Sadly, it was discontinued in 1996. Will this dessert ever make a comeback? Perhaps. Mid Century Menu features a snapshot of a recipe from the Jell-O Gallery that reads, "Until it comes back, here's a way to make your own." So, there's a chance. But even if it doesn't, you can clearly make your own, which is almost exactly the same as the one featured on the Kraft Heinz website. And the great news is that you can use any flavor of Jell-O you like!

Sparkling White Grape Jell-O

To celebrate its 100th anniversary, Kraft came out with its Sparkling White Grape Jell-O flavor (per Daily Press). Dubbed "the Champagne of Jell-O," it became quite popular, with several users on the Jell-O Wiki noting that it was their favorite.

As the commercial notes, it "fizzes, bubbles, and wakes up [your] tongue." The mix acquired its fizz thanks to the addition of cold club soda to the gelatin instead of cold water. One fan said that Champagne makes it even sparklier, though ale or seltzer could also give it a fizzy effect. It seems like it would be well-suited for Jell-O shots, so it's a shame the flavor has been discontinued.

You can, however, turn any gelatin flavor into its sparkling version by substituting club soda for the water. To try your hand at recreating the white grape version, start with Welch's recipe for white grape juice fruit jigglers (via Welch's). Omit the lemons, and swap one of the cups of grape juice for a cub of club soda, and boom! You have your own version of jiggly champagne. Sparkling apple cider would also make for a yummy addition to unflavored gelatin.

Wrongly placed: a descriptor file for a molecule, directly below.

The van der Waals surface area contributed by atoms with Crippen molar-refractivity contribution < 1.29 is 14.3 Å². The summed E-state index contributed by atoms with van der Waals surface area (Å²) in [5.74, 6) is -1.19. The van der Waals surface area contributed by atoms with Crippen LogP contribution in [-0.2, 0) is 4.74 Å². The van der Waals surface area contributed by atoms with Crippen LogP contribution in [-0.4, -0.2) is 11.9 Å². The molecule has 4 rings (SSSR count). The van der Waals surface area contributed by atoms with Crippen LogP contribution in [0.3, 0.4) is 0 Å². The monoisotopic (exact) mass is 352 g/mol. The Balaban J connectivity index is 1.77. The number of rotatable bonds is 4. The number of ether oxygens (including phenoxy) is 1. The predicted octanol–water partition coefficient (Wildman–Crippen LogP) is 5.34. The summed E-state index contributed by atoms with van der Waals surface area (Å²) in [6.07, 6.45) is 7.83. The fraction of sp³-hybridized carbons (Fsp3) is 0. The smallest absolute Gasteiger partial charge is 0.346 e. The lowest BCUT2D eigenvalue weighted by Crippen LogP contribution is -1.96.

Cola Jell-O

How does a cola-flavored Jell-O sound to you? According to the Jell-O Facebook page, it was totally a thing in 1942. Intriguing as it sounds, the brand gave no information about why the flavor was discontinued. Mid Century Menu, however, tells us that it was discontinued that very same year. Seems that it flopped hard and fast.

Negative reactions on the Facebook thread range from "gross" and "yuck," with more extreme reactions calling it "nasty" or "vile." Others, however, were game to try it. One commenter, in particular, suggested substituting Coke for the water when making Cherry Jell-O. She notes that it tastes like Cherry Coke, which wouldn't be a bad flavor for gelatin at all. It would have the same fizzy kick as the sparkling varieties of yesteryear. Rum and Coke Jell-O shots would also be winners.

Redditors have discovered a recipe for Coca-Cola salad in an old Southern cookbook, and of course, some people dared to try it. One such version turned into a layered brown dessert that looked fairly unappetizing. It was made with Orange Jell-O, Coca-Cola, cream cheese, and crushed nuts. The Redditor who made it noted that each of the layers had distinct flavors, none of which were good. So, while cola and Jell-O may or may not be tasty, it seems that adding cream cheese and nuts into the mix is a recipe for disaster.

Wild Cherry Jell-O

You may think a cherry is just a cherry, but ask any aficionado, and they'll tell you that the flavor of wild cherry or black cherry is quite distinct from other cherries. Advanced Biotech explains that wild cherry is more tart and sweet than regular cherry whereas black cherry has a deeper, richer flavor. And while you can still find Black Cherry Jell-O and Cherry Jell-O on store shelves, their Wild Cherry flavor is nowhere to be found.